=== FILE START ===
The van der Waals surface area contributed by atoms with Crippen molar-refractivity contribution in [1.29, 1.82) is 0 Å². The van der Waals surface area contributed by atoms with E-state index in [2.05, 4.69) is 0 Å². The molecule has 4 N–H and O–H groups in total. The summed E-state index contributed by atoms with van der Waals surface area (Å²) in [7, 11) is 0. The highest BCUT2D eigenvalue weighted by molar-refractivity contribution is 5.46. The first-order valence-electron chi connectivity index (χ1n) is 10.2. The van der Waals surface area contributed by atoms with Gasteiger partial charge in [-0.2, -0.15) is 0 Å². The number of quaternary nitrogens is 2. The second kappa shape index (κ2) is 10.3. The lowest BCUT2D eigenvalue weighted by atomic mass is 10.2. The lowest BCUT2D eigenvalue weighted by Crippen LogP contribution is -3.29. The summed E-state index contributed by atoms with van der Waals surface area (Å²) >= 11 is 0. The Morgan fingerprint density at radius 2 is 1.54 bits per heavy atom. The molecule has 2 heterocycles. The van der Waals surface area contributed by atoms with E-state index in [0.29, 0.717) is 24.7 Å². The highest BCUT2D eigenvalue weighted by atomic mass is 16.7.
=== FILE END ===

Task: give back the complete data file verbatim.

The van der Waals surface area contributed by atoms with Crippen molar-refractivity contribution in [1.29, 1.82) is 0 Å². The van der Waals surface area contributed by atoms with E-state index in [2.05, 4.69) is 0 Å². The molecule has 4 N–H and O–H groups in total. The summed E-state index contributed by atoms with van der Waals surface area (Å²) in [7, 11) is 0. The highest BCUT2D eigenvalue weighted by molar-refractivity contribution is 5.46. The first-order valence-electron chi connectivity index (χ1n) is 10.2. The van der Waals surface area contributed by atoms with Gasteiger partial charge in [-0.2, -0.15) is 0 Å². The number of quaternary nitrogens is 2. The second kappa shape index (κ2) is 10.3. The lowest BCUT2D eigenvalue weighted by atomic mass is 10.2. The lowest BCUT2D eigenvalue weighted by Crippen LogP contribution is -3.29. The summed E-state index contributed by atoms with van der Waals surface area (Å²) >= 11 is 0. The Morgan fingerprint density at radius 2 is 1.54 bits per heavy atom. The molecule has 2 heterocycles. The van der Waals surface area contributed by atoms with E-state index in [0.29, 0.717) is 24.7 Å². The highest BCUT2D eigenvalue weighted by atomic mass is 16.7.